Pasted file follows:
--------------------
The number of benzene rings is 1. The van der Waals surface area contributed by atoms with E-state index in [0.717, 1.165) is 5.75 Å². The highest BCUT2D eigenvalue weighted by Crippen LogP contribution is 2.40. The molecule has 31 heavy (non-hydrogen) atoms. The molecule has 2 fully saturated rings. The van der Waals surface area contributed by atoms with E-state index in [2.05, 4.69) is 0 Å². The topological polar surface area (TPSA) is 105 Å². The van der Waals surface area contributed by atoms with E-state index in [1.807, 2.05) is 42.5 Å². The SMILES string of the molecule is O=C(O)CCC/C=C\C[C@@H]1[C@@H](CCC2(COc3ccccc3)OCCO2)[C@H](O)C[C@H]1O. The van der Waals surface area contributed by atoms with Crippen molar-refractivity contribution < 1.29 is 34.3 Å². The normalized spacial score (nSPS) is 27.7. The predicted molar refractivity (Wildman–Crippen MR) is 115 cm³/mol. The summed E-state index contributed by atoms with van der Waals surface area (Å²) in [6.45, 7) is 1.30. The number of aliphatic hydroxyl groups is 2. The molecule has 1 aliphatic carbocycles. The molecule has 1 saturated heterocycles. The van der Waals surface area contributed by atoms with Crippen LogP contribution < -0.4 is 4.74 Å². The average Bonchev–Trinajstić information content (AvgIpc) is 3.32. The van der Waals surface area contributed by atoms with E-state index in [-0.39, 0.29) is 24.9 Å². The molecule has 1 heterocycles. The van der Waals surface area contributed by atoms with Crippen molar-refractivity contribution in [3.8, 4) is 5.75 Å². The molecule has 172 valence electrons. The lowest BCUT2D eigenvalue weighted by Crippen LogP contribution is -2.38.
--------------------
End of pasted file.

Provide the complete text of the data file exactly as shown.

The number of benzene rings is 1. The van der Waals surface area contributed by atoms with E-state index in [0.717, 1.165) is 5.75 Å². The highest BCUT2D eigenvalue weighted by Crippen LogP contribution is 2.40. The molecule has 31 heavy (non-hydrogen) atoms. The molecule has 2 fully saturated rings. The van der Waals surface area contributed by atoms with E-state index in [2.05, 4.69) is 0 Å². The topological polar surface area (TPSA) is 105 Å². The van der Waals surface area contributed by atoms with E-state index in [1.807, 2.05) is 42.5 Å². The SMILES string of the molecule is O=C(O)CCC/C=C\C[C@@H]1[C@@H](CCC2(COc3ccccc3)OCCO2)[C@H](O)C[C@H]1O. The van der Waals surface area contributed by atoms with Crippen molar-refractivity contribution < 1.29 is 34.3 Å². The normalized spacial score (nSPS) is 27.7. The predicted molar refractivity (Wildman–Crippen MR) is 115 cm³/mol. The summed E-state index contributed by atoms with van der Waals surface area (Å²) in [6.45, 7) is 1.30. The number of aliphatic hydroxyl groups is 2. The molecule has 1 aliphatic carbocycles. The molecule has 1 saturated heterocycles. The van der Waals surface area contributed by atoms with Crippen LogP contribution < -0.4 is 4.74 Å². The average Bonchev–Trinajstić information content (AvgIpc) is 3.32. The van der Waals surface area contributed by atoms with E-state index in [-0.39, 0.29) is 24.9 Å². The molecule has 1 heterocycles. The van der Waals surface area contributed by atoms with Crippen molar-refractivity contribution in [3.8, 4) is 5.75 Å². The molecule has 172 valence electrons. The lowest BCUT2D eigenvalue weighted by Crippen LogP contribution is -2.38.